The Oviedo City Council approved the creation of a fire tax district on Monday night, making it possible for the city to create a separate fire tax for the residents of Oviedo.
The Council is expected to set a tax rate and methodology in March. However, Council members have reiterated several times during the past two meetings on the matter that they could decide not to set a rate at all and then the tax would never happen.
“This is a vote on whether to create the framework that we might later use to implement a fee or a tax,” Mayor Megan Sladek said before the Council voted on creating the district.
Here’s the public meeting schedule surrounding the potential fire tax and the city budget. This schedule is subject to change.
“No more fat to trim”
Currently, the city’s fire protection services are funded through the general fund, which is fueled by city property taxes. For years, public safety costs have outpaced the amount the city collects in property taxes. Since the Great Recession of 2008, nearly $33 million has been taken from other areas of the budget, including funding for staff positions and capital projects, to pad the public safety budget. For instance, city staff has been reduced from nine full-time employees per 1,000 residents in 2007 to seven per 1,000 today.
“I call it the gap. It’s the gap between our revenues and our ability to pay our first responders,” Councilman Keith Britton said.
“We did a lot of things to try to keep our taxes low and essentially what we’ve done is we’ve subsidized our ability to perform our capital improvements and our … infrastructure to cover the gap between first responders.”
In addition to this, City Manager Bryan Cobb said that the state keeps enacting new rules that limit the city’s ability to create revenue, such as the Save Our Homes tax exemption in Florida, which caps the assessed value of a home for tax collecting purposes at 3% annually.
“This district is a measure to get us more financially independent from the state of Florida,” Cobb said. “There are at least three bills right now sitting in the state Legislature that are geared toward limiting the city’s ability to have revenue. … If we create the district and the assessment, we would create a dedicated funding source for fire protection.”
Sladek said that although the city has always managed to fully fund its first responders with dwindling revenues, that might not always be the case.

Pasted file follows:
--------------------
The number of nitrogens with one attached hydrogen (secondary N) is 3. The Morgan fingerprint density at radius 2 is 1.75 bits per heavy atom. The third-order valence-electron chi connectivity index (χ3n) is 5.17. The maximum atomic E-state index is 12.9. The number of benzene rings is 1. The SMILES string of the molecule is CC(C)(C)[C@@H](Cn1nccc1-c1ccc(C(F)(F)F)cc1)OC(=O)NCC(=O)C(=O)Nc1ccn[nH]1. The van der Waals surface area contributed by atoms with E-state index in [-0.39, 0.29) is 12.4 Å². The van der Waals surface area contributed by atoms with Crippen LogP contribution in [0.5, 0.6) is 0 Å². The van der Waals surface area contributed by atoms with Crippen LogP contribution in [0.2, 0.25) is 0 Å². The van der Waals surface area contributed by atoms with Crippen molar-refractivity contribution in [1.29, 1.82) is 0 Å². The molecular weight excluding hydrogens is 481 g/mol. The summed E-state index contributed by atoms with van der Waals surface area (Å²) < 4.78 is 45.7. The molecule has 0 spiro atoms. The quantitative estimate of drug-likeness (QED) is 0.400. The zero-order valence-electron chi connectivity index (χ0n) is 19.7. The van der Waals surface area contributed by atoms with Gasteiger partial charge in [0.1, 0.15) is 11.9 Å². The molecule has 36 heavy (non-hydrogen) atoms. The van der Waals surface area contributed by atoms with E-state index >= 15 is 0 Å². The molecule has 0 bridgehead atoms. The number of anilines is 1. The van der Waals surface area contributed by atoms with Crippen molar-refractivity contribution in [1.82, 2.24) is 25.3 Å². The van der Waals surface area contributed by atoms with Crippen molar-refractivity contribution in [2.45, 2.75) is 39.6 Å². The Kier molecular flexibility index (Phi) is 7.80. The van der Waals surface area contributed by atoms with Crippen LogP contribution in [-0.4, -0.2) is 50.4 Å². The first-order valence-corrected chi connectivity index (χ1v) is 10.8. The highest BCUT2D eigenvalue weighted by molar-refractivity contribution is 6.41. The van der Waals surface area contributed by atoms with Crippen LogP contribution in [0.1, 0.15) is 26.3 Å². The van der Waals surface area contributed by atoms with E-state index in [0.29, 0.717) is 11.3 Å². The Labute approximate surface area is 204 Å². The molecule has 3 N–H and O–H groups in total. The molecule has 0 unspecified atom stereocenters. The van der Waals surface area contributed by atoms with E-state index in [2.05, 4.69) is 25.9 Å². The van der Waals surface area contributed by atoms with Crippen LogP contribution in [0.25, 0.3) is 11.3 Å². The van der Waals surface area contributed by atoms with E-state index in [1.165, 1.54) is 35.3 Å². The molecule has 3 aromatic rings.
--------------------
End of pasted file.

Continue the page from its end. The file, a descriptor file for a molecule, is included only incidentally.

“We have done it [unfunded other city expenses] for so many years that we’re really to the spot where there’s no more fat to trim, and we really need to show that we have a dedicated stream so we have certainty that we’re not in a position where we cannot fund our first responders,” she said.
If approved, the tax aims to collect $5.3 million – the city’s projected 2023 fire department budget. Ambulance service cannot be included in the funds collected through the fire tax district because those services are not tied to property values. The same goes for police services. The city’s budget planning for the fiscal year 2022-2023 will begin in June.
Council members asked for public input on the rate and methodology for the possible tax.
“Tune in over the next few meetings because we do want a lot of input,” Sladek said. “There’s just this giant range of ways we can calculate what that will ultimately be or if that will ultimately be.”
Here’s the contact information for the Council members.
Possible considerations for the tax rate
During a Jan. 10 City Council meeting, the Council considered six different ways to carry out the separate tax, known as the Fire Assessment District.
Council members focused on two different options. One (called Alternative 2), would charge property owners $240 per 2,125 square feet of building area with a cap of $12,000 annually. This is projected to collect $4.9 million of the total $5.3 million. The $476,000 gap is due to land owned by exempt organizations, such as churches and private schools.
The other option (called Alternative 6) would weigh costs for different classes of property based on historical demand for fire protection services. The cost for property owners would be $186 per 2,125 square feet of building area. Non-residential properties would be charged 35 cents per square foot with a cap of 106,250 square feet. Vacant land owners pay less money ($37 per parcel) under this option because a fire on a property without a structure would cost less to serve. This is projected to collect $4.6 million of the total $5.3 million cost. The $762,000 gap is due to land owned by exempt organizations.
During this meeting, Council had asked staff to run scenarios combining the Council members’ input, including lower rates for vacant properties, adding in previously exempted properties such as privately owned hospitals, private schools and churches, and adding the option for lower charges for residences that total less than 2,125 square feet.
The city has a page on its website dedicated to the Fire Assessment District.
Watch the Council’s conversation on the fire tax district by jumping to the 52:46 time stamp.
There is a clarification in the report Oviedo takes steps toward fire tax, which published on Feb. 9. At the Feb. 7 Oviedo City Council meeting, the fire tax district received first approval, not the actual tax.
The article had gone on to state that the actual tax had not been approved, but we felt that the original wording in the opening line of the report may have been confusing and we wanted to make sure our readers understood exactly what happened at the meeting.